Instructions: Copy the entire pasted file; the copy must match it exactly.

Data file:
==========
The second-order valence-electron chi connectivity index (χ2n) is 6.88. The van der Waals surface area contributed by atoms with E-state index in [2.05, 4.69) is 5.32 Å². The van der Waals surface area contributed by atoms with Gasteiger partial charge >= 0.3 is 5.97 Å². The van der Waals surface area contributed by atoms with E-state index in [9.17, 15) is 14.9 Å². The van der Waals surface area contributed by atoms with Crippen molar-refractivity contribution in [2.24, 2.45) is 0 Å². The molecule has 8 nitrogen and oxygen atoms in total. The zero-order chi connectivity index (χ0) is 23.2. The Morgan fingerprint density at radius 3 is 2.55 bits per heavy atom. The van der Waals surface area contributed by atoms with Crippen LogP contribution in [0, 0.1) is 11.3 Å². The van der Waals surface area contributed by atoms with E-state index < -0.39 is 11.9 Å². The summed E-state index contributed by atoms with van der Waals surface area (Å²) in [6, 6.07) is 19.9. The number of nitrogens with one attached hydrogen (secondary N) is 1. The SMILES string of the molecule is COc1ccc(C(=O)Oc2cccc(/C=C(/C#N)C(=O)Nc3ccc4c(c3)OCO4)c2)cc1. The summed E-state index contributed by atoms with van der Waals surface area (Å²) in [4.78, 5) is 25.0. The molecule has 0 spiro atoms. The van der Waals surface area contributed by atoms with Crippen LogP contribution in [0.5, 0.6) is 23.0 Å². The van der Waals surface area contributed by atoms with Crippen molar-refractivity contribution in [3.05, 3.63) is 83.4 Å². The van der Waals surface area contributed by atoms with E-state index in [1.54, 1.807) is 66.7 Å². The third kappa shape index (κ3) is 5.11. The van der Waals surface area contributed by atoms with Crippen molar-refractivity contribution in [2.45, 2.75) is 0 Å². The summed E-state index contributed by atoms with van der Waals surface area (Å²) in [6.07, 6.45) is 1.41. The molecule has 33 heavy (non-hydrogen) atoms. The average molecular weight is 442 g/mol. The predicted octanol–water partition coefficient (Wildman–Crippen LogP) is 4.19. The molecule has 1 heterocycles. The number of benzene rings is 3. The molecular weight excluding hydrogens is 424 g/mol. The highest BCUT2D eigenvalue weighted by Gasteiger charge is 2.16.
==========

The second-order valence-electron chi connectivity index (χ2n) is 6.88. The van der Waals surface area contributed by atoms with E-state index in [2.05, 4.69) is 5.32 Å². The van der Waals surface area contributed by atoms with Gasteiger partial charge >= 0.3 is 5.97 Å². The van der Waals surface area contributed by atoms with E-state index in [9.17, 15) is 14.9 Å². The van der Waals surface area contributed by atoms with Crippen molar-refractivity contribution in [2.24, 2.45) is 0 Å². The molecule has 8 nitrogen and oxygen atoms in total. The zero-order chi connectivity index (χ0) is 23.2. The Morgan fingerprint density at radius 3 is 2.55 bits per heavy atom. The van der Waals surface area contributed by atoms with Crippen LogP contribution in [0, 0.1) is 11.3 Å². The van der Waals surface area contributed by atoms with E-state index < -0.39 is 11.9 Å². The summed E-state index contributed by atoms with van der Waals surface area (Å²) in [6, 6.07) is 19.9. The number of nitrogens with one attached hydrogen (secondary N) is 1. The SMILES string of the molecule is COc1ccc(C(=O)Oc2cccc(/C=C(/C#N)C(=O)Nc3ccc4c(c3)OCO4)c2)cc1. The summed E-state index contributed by atoms with van der Waals surface area (Å²) in [4.78, 5) is 25.0. The molecule has 0 spiro atoms. The van der Waals surface area contributed by atoms with Crippen LogP contribution in [0.5, 0.6) is 23.0 Å². The van der Waals surface area contributed by atoms with Crippen molar-refractivity contribution in [3.05, 3.63) is 83.4 Å². The van der Waals surface area contributed by atoms with E-state index in [1.54, 1.807) is 66.7 Å². The third kappa shape index (κ3) is 5.11. The van der Waals surface area contributed by atoms with Crippen molar-refractivity contribution in [2.45, 2.75) is 0 Å². The summed E-state index contributed by atoms with van der Waals surface area (Å²) in [6.07, 6.45) is 1.41. The molecule has 33 heavy (non-hydrogen) atoms. The average molecular weight is 442 g/mol. The predicted octanol–water partition coefficient (Wildman–Crippen LogP) is 4.19. The molecule has 1 heterocycles. The number of benzene rings is 3. The molecular weight excluding hydrogens is 424 g/mol. The highest BCUT2D eigenvalue weighted by Gasteiger charge is 2.16.